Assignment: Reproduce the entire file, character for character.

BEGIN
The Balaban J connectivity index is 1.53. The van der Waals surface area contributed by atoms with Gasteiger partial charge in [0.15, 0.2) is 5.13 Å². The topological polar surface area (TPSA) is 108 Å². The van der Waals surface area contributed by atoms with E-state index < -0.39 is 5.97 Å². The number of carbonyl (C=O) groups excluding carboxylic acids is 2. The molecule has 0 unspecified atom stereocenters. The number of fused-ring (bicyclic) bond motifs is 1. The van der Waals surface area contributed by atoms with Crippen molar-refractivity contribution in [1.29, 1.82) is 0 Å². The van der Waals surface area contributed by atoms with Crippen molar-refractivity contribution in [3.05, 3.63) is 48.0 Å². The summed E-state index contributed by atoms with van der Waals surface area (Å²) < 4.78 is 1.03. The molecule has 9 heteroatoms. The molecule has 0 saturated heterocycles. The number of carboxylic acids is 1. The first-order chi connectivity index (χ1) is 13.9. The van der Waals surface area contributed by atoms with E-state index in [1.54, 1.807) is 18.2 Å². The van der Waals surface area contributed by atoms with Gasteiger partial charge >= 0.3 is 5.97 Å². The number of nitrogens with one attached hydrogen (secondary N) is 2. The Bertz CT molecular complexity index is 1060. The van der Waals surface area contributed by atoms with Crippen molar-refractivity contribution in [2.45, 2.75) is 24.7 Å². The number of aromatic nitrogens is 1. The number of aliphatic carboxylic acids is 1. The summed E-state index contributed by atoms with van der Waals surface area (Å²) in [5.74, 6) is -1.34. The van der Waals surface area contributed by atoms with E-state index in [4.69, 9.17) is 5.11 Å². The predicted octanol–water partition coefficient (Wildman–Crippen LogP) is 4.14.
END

The Balaban J connectivity index is 1.53. The van der Waals surface area contributed by atoms with Gasteiger partial charge in [0.15, 0.2) is 5.13 Å². The topological polar surface area (TPSA) is 108 Å². The van der Waals surface area contributed by atoms with E-state index < -0.39 is 5.97 Å². The number of carbonyl (C=O) groups excluding carboxylic acids is 2. The molecule has 0 unspecified atom stereocenters. The number of fused-ring (bicyclic) bond motifs is 1. The van der Waals surface area contributed by atoms with Crippen molar-refractivity contribution in [1.29, 1.82) is 0 Å². The van der Waals surface area contributed by atoms with Crippen molar-refractivity contribution in [3.05, 3.63) is 48.0 Å². The summed E-state index contributed by atoms with van der Waals surface area (Å²) < 4.78 is 1.03. The molecule has 9 heteroatoms. The molecule has 0 saturated heterocycles. The number of carboxylic acids is 1. The first-order chi connectivity index (χ1) is 13.9. The van der Waals surface area contributed by atoms with E-state index in [1.54, 1.807) is 18.2 Å². The van der Waals surface area contributed by atoms with Gasteiger partial charge >= 0.3 is 5.97 Å². The number of nitrogens with one attached hydrogen (secondary N) is 2. The Bertz CT molecular complexity index is 1060. The van der Waals surface area contributed by atoms with Crippen molar-refractivity contribution in [2.45, 2.75) is 24.7 Å². The number of aromatic nitrogens is 1. The number of aliphatic carboxylic acids is 1. The summed E-state index contributed by atoms with van der Waals surface area (Å²) in [5.74, 6) is -1.34. The van der Waals surface area contributed by atoms with E-state index in [4.69, 9.17) is 5.11 Å². The predicted octanol–water partition coefficient (Wildman–Crippen LogP) is 4.14.